Kelly Ayotte’s bad week just got a whole lot worse.
Ayotte, the Republican U.S. Senator from New Hampshire, made national headlines Monday when she said during a debate on necn that she believed Republican presidential nominee Donald Trump was “absolutely” a role model for children. She promptly walked back the statement, issuing a release hours after the debate ended saying that she “misspoke.”
Ayotte’s opponent in the hotly-contested Senate race – Democratic Gov. Maggie Hassan – seized on the comment, putting out a new TV ad showing Ayotte’s “absolutely” statement followed by clips of Trump insulting people.
Now, as news breaks about a 2005 conversation Trump had in which he made numerous misogynistic comments about women, Ayotte is facing another round of criticism.
Hassan and other New Hampshire Democrats are now calling on Ayotte to not only distance herself from Trump, but to say she won't vote for him, as some other Republicans have already done.
Ayotte said Friday that Trump’s comments are “totally inappropriate and offensive.” A New York Times story says she is facing “immense pressure” from other Republicans to disavow Trump and is said to be considering it.
But Hassan, who called Trump’s comments “vile” and “beyond comprehension,” said denouncing Trump now would be too little, too late.
“Kelly Ayotte has failed the test of leadership, character and judgment by passing up chance after chance to disavow Trump,” her campaign said in a statement. “What Ayotte doesn’t understand is that she’s long since missed her opportunity to show courage, and that any decision now will be seen for exactly what it is: a craven political calculation to try to save her seat.”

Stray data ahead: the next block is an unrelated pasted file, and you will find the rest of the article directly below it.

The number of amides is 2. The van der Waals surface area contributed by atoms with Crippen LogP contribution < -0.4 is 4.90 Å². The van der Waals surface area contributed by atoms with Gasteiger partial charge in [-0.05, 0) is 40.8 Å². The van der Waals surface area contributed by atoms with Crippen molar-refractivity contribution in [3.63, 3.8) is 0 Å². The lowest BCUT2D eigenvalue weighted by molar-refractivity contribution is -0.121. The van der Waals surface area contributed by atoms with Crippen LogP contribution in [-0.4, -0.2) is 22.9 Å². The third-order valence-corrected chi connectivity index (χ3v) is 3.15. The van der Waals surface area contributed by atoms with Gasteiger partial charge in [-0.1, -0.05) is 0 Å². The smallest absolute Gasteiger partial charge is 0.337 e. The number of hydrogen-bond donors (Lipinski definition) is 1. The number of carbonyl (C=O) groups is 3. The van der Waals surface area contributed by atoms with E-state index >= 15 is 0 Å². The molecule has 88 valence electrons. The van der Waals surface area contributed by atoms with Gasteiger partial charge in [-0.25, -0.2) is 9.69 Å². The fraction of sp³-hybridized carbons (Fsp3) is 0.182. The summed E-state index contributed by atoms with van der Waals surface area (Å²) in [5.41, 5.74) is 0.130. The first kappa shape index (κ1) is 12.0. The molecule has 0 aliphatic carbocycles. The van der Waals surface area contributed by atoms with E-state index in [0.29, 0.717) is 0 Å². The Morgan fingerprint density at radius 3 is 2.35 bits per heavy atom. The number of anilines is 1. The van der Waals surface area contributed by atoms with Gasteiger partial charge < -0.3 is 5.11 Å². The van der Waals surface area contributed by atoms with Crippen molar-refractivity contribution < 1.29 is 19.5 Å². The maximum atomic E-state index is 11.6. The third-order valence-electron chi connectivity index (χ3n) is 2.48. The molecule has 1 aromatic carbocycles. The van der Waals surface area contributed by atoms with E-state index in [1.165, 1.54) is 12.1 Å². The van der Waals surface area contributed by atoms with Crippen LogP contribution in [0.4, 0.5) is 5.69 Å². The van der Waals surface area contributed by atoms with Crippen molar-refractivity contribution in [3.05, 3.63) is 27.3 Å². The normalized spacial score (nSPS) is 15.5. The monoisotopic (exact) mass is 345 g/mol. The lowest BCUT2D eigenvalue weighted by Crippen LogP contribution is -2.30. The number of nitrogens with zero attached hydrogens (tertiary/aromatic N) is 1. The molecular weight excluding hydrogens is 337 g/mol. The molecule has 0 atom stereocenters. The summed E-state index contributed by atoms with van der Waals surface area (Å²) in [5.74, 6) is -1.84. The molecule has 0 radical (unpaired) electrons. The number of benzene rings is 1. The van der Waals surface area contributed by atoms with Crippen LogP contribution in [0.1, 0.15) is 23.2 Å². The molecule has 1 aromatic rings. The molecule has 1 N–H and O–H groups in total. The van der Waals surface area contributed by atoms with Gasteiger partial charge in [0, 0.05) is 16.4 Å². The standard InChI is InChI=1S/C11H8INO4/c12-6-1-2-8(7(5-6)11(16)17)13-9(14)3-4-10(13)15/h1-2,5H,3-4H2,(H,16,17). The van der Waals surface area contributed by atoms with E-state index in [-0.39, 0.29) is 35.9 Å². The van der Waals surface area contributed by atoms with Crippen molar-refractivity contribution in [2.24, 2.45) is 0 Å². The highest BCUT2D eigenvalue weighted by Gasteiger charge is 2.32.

Ayotte attended a high school football game in southern New Hampshire on Friday night, but it wasn’t immediately known if she had any other public appearances this weekend.
Some New Hampshire Republicans are already joining national GOP figures like Paul Ryan and Mitt Romney in condemning Trump’s remarks.
“Vile and vulgar comments against women should never be tolerated,” the New Hampshire College Republicans said on Twitter.
“Nor do they reflect the values of the NHGOP,” added Jennifer Horn, president of the New Hampshire Republican State Committee.
Joseph Sweeney, a Republican state representative and chairman of the New Hampshire Young Republicans, said this latest revelation about Trump has pushed him over the edge.
“I never thought I would be in a position where I cannot support my party’s nominee, but here we are. Welcome to 2016.”
He said he tried to move on from the issues he had with Trump, and even said recently that he was excited to support the Republican nominee in November. But all that has changed now.
“The comments made 11 years ago are disgusting, misguided, and too misogynistic for a late Friday night apology and pivot to patch everything up…,” he said on Facebook. “I look forward to supporting the other 400+ New Hampshire Republicans carrying our party’s banner going into November 8th, but I am not able to support our misguided and misogynistic Presidential nominee.”
Other New Hampshire Republicans, though, are still standing with Trump.
Al Baldasaro, a fervent Trump supporter who has traveled to many states to attend the candidate’s events, acknowledged in a tweet Saturday morning that Trump “isn’t perfect,” but said the candidate apologized for his locker room talk.
“We are not looking for a Pope to be president,” he said. “Just look at (Bill) Clinton.”